Fears 'ping pong' transfers between hospitals hits care
THERE are A&E are patients being made victims of "ping pong" ambulance transfers between hospitals.
There are suggestions patients are being moved between Gloucestershire Royal Hospital and Cheltenham General Hospital to free up beds and that care has suffered as a result.
Gloucestershire Hospitals NHS Foundation Trust, which runs the hospitals, confirmed there was a "daytime divert" in place in the first month after Cheltenham General had its A&E downgraded. While that practice has now stopped there are still "ad-hoc" diverts used to relieve "short term pressures".
But the Trust has stressed that such a practice was in place prior to the changes to A&E provision which has seen all emergency patients taken to Gloucester.
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The news comes as the campaign to restore A&E back to normal gathers pace with Alex Chalk, the Conservative Prospective Parliamentary candidate for Cheltenham, joining Liberal Democrat MP Martin Horwood in backing Cheltenham Chamber of Commerce's Restore Emergency at Cheltenham Hospital (REaCH) campaign.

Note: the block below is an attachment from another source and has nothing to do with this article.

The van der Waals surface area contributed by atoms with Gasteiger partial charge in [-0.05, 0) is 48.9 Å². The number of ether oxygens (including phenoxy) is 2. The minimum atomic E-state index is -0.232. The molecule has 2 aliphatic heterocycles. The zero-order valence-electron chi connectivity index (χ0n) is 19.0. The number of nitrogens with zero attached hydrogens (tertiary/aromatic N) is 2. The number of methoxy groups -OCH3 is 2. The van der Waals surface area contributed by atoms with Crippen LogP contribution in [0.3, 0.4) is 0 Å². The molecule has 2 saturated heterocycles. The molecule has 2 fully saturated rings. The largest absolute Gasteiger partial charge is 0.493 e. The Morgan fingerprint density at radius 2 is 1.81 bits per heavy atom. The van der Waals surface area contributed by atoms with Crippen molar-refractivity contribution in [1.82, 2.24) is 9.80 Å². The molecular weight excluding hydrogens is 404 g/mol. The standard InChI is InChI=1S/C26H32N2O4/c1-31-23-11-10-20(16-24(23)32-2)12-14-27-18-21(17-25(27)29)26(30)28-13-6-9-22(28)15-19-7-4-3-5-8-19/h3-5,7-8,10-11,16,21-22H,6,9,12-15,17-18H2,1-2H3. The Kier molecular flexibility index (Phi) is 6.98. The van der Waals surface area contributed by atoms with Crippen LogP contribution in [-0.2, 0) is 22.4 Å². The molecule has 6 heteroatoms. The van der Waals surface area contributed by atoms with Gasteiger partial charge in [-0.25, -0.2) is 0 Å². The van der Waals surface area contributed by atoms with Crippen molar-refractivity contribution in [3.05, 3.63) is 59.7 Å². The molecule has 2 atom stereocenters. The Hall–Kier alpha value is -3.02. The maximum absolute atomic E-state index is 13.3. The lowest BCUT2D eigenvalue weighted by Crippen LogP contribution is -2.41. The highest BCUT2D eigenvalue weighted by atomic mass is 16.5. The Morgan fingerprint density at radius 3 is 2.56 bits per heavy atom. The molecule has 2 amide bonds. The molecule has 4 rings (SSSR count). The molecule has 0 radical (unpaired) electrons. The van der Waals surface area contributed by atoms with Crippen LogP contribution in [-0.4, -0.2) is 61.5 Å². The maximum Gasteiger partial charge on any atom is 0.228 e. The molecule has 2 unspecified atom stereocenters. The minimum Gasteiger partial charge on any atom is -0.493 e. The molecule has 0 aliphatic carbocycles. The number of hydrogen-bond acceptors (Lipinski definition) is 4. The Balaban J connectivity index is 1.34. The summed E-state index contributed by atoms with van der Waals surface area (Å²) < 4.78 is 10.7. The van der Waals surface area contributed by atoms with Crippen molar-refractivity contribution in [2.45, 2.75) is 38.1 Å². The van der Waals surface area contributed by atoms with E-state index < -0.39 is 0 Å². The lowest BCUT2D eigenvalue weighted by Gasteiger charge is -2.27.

Mr Horwood said: "I have also had anecdotal evidence of people being taken to Gloucester and then being told to get a taxi home which, when you are ill, is obviously not very nice. It all underlines the need to have robust information published on how well this is working out in practice. The anecdotal evidence suggests that it is not working very well."
A spokeswoman for the foundation trust said: "To maximise the use of available beds across the sites in the first month after the changes, we had been regularly requesting a daytime divert from GRH to CGH.
"This placed additional pressure on the ambulance trust and in September this practice was stopped. We continue to work with colleagues there to rectify this; September figures show this process is starting to work more effectively.
"Even when we have a divert in place, patients will still be taken direct to the hospital which delivers the appropriate specialist services.
"In the vast majority of cases, our patients are diverted to the most appropriate hospital for their needs and we do take into account where these patients live wherever possible."
Mr Chalk said: "Losing our A&E is not something we should accept lying down. We should do everything we can to restore it."